Electronic Cigarettes And Risk Of Respiratory Infections. Part 1 of 3

Electronic Cigarettes And Risk Of Respiratory Infections – Part 1 of 3

Electronic Cigarettes And Risk Of Respiratory Infections. Vapor from electronic cigarettes may augmentation young people’s risk of respiratory infections, whether or not it contains nicotine, a budding laboratory study has found. Lung tissue samples from deceased children appeared to suffer damage when exposed to e-cigarette vapor in the laboratory, researchers reported in a recent issue of the album PLOS One. The vapor triggered a strong immune response in epithelial cells, which are cells that line the inside of the lung and protect the organ from harm, said lead founder Dr Qun Wu, a lung disease researcher at National Jewish Health in Denver. Once exposed to e-cigarette vapor, these cells also became more susceptible to infection by rhinovirus, the virus that’s the ruling cause of the common cold, the researchers found.

And “Epithelial cells are the first line of defense in our airways. “They protect our bodies from anything dangerous we might inhale. Even without nicotine, this flowing can hurt your epithelial defense system and you will be more likely to get sick”. The new report comes amid a surge in the popularity of e-cigarettes, which are being promoted by manufacturers as a safer alternative to traditional tobacco cigarettes and a viable smoking-cessation aid.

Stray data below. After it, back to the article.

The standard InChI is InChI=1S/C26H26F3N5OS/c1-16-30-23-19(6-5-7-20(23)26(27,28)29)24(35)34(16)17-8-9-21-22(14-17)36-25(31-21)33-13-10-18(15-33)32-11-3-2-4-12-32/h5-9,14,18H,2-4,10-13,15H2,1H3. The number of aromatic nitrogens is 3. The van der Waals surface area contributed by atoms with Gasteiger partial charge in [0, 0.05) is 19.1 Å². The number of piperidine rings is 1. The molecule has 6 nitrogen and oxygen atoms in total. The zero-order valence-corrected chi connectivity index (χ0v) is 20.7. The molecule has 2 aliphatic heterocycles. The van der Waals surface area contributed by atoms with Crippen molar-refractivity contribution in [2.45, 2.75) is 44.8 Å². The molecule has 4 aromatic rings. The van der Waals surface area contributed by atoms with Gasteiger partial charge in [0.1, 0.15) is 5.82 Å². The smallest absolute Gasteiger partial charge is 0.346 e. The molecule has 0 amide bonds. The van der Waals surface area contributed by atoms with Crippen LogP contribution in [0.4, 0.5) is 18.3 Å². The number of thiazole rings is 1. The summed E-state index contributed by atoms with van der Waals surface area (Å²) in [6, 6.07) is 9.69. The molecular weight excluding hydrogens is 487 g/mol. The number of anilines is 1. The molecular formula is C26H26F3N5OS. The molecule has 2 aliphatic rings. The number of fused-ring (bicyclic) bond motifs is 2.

Nearly 1,8 million children and teens in the United States had tried e-cigarettes by 2012, the study authors said in background information. Less than 2 percent of American adults had tried e-cigarettes in 2010, but by most recent year the number had topped 40 million, an increase of 620 percent. For the study, researchers obtained respiratory methodology tissue from children aged 8 to 10 who had passed away and donated their organs to medical science.

Parts: 1 2 3

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